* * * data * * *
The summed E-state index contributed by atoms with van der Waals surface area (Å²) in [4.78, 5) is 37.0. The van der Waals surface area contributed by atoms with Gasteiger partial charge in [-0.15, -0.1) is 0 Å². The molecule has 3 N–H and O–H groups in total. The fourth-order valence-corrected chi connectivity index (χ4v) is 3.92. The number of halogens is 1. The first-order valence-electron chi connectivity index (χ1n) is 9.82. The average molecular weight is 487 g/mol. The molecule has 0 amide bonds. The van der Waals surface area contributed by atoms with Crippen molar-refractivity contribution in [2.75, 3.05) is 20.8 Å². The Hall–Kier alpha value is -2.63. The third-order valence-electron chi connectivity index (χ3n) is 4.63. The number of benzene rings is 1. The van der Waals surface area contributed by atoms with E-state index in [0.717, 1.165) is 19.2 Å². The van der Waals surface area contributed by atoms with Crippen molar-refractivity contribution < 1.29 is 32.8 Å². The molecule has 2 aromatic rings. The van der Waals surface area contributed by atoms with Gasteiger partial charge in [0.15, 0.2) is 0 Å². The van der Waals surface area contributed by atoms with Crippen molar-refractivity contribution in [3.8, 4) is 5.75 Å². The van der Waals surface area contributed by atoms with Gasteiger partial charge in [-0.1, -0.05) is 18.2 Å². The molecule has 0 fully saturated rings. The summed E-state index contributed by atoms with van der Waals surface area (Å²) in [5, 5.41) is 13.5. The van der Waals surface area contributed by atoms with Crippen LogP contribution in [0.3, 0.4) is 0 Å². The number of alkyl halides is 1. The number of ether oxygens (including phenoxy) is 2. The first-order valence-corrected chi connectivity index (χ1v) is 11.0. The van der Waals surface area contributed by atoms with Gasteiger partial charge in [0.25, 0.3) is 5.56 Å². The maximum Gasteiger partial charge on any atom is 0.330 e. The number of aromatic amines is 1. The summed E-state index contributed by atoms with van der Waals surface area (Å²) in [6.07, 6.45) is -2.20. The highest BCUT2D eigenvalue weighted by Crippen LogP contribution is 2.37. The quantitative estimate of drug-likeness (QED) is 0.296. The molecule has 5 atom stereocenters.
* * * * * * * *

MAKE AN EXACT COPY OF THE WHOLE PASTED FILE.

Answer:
The summed E-state index contributed by atoms with van der Waals surface area (Å²) in [4.78, 5) is 37.0. The van der Waals surface area contributed by atoms with Gasteiger partial charge in [-0.15, -0.1) is 0 Å². The molecule has 3 N–H and O–H groups in total. The fourth-order valence-corrected chi connectivity index (χ4v) is 3.92. The number of halogens is 1. The first-order valence-electron chi connectivity index (χ1n) is 9.82. The average molecular weight is 487 g/mol. The molecule has 0 amide bonds. The van der Waals surface area contributed by atoms with Crippen molar-refractivity contribution in [2.75, 3.05) is 20.8 Å². The Hall–Kier alpha value is -2.63. The third-order valence-electron chi connectivity index (χ3n) is 4.63. The number of benzene rings is 1. The van der Waals surface area contributed by atoms with E-state index in [0.717, 1.165) is 19.2 Å². The van der Waals surface area contributed by atoms with Crippen molar-refractivity contribution < 1.29 is 32.8 Å². The molecule has 2 aromatic rings. The van der Waals surface area contributed by atoms with Gasteiger partial charge in [0.15, 0.2) is 0 Å². The van der Waals surface area contributed by atoms with Crippen molar-refractivity contribution in [3.8, 4) is 5.75 Å². The van der Waals surface area contributed by atoms with Gasteiger partial charge in [-0.1, -0.05) is 18.2 Å². The molecule has 0 fully saturated rings. The summed E-state index contributed by atoms with van der Waals surface area (Å²) in [5, 5.41) is 13.5. The van der Waals surface area contributed by atoms with Crippen LogP contribution in [0.3, 0.4) is 0 Å². The number of alkyl halides is 1. The number of ether oxygens (including phenoxy) is 2. The first-order valence-corrected chi connectivity index (χ1v) is 11.0. The van der Waals surface area contributed by atoms with Gasteiger partial charge in [0.25, 0.3) is 5.56 Å². The maximum Gasteiger partial charge on any atom is 0.330 e. The number of aromatic amines is 1. The summed E-state index contributed by atoms with van der Waals surface area (Å²) in [6.07, 6.45) is -2.20. The highest BCUT2D eigenvalue weighted by Crippen LogP contribution is 2.37. The quantitative estimate of drug-likeness (QED) is 0.296. The molecule has 5 atom stereocenters.